New national lockdowns have been announced for England and Scotland.
The stricter rules are being described as similar to those which were in force in March last year.
People are being told to stay at home and all schools will now close for most pupils.
Prime Minister Boris Johnson said the restrictions in England start immediately. Schools will shut from Tuesday 5 January until mid-February.
It's after First Minister Nicola Sturgeon announced a similar lockdown for Scotland which will last until 1 February.
The PM said it is "frustrating and alarming" to see the speed at which a new variant of the virus is spreading.
It's hoped the tougher rules will help stop the spread of the coronavirus after a sharp rise in cases and that it will also help protect the NHS from being overwhelmed.
It's as the UK's chief medical officers and NHS England's medical director have recommended that the UK Covid alert level should move up to level five - that's the highest level and means there is now a risk of the NHS being overwhelmed.
This is based on the number of confirmed cases and the R number (a scientific measure of how fast the virus is spreading), and is different to the tier systems.
People in England are being told to stay at home, except for limited reasons including shopping for essentials such as food.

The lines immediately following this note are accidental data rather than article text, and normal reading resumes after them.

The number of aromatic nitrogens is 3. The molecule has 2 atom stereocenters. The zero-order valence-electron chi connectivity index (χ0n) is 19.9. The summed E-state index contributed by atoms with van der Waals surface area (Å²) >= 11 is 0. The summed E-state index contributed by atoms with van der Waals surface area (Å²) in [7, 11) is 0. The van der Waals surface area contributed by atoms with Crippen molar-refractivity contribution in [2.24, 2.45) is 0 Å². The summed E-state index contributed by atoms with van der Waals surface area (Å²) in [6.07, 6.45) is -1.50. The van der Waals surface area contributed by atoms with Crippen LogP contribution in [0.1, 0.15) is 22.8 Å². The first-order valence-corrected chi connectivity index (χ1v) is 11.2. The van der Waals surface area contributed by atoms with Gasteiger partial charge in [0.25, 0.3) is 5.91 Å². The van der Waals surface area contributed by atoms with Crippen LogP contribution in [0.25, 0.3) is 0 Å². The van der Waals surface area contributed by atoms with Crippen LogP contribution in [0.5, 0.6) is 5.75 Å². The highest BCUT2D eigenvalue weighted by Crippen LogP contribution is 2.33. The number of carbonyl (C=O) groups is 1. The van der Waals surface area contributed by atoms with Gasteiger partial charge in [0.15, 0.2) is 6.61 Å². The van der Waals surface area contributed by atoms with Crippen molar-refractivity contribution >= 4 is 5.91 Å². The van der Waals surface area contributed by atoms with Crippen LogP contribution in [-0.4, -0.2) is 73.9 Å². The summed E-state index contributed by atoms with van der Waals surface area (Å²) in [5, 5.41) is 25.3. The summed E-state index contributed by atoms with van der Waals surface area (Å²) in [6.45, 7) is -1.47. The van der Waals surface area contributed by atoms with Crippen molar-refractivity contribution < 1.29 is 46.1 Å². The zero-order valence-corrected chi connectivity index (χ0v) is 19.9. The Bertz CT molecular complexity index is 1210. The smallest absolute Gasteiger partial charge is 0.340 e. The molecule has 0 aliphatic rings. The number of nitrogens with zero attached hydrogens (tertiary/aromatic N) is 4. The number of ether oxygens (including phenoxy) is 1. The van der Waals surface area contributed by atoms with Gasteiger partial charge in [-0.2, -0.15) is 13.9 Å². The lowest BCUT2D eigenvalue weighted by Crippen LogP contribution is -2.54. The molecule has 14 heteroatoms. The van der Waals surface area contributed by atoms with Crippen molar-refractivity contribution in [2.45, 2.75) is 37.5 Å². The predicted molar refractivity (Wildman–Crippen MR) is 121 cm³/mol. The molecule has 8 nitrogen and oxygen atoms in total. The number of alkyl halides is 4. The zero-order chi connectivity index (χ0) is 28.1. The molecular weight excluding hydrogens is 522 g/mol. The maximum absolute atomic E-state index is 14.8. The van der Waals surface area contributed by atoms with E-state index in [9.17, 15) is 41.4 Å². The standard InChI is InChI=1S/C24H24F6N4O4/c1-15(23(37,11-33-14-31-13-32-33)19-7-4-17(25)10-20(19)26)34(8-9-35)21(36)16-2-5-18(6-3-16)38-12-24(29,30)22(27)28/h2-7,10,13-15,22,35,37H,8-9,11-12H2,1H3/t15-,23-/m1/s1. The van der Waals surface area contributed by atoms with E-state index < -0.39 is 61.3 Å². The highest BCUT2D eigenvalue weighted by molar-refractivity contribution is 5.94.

People who are clinically extremely vulnerable are also being advised to start shielding again.
All schools will close and move to remote learning. Vulnerable pupils and children whose parents are key workers will still be able to go to school.
Exercising outside is allowed once a day, but venues such as gyms, tennis courts and golf courses will be closed.
Professional sport in England can continue behind closed doors.
Mr Johnson stressed "one huge difference" between this new lockdown and the one in March last year - the rolling out of "the biggest vaccination programme in our history".
The PM said that by the middle of February, "if things go well", the government expects to have offered a first vaccine dose to everyone in the four top priority groups.
These groups include all residents in care homes for older adults and their carers, everyone over the age of 70 and all frontline health and social care workers.
By vaccinating vulnerable people in those groups, he said "that will eventually enable us to lift many of the restrictions we have endured for so long".
He also added that "thanks to the miracle of science, not only is the end in sight but we know exactly how we will get there".
Scottish First Minister Nicola Sturgeon announced the new lockdown on Monday 4 January.
She said the rules will be kept under review, but that she can't rule out having to make further changes or make them last longer.
Wales has had tougher rules since 20 December when it went into a national lockdown.
In Northern Ireland, a meeting between ministers at Stormont has been held late on 4 January about the possibility of further restrictions.
The First Minister, Arlene Foster, has already said "difficult decisions" will need to be made.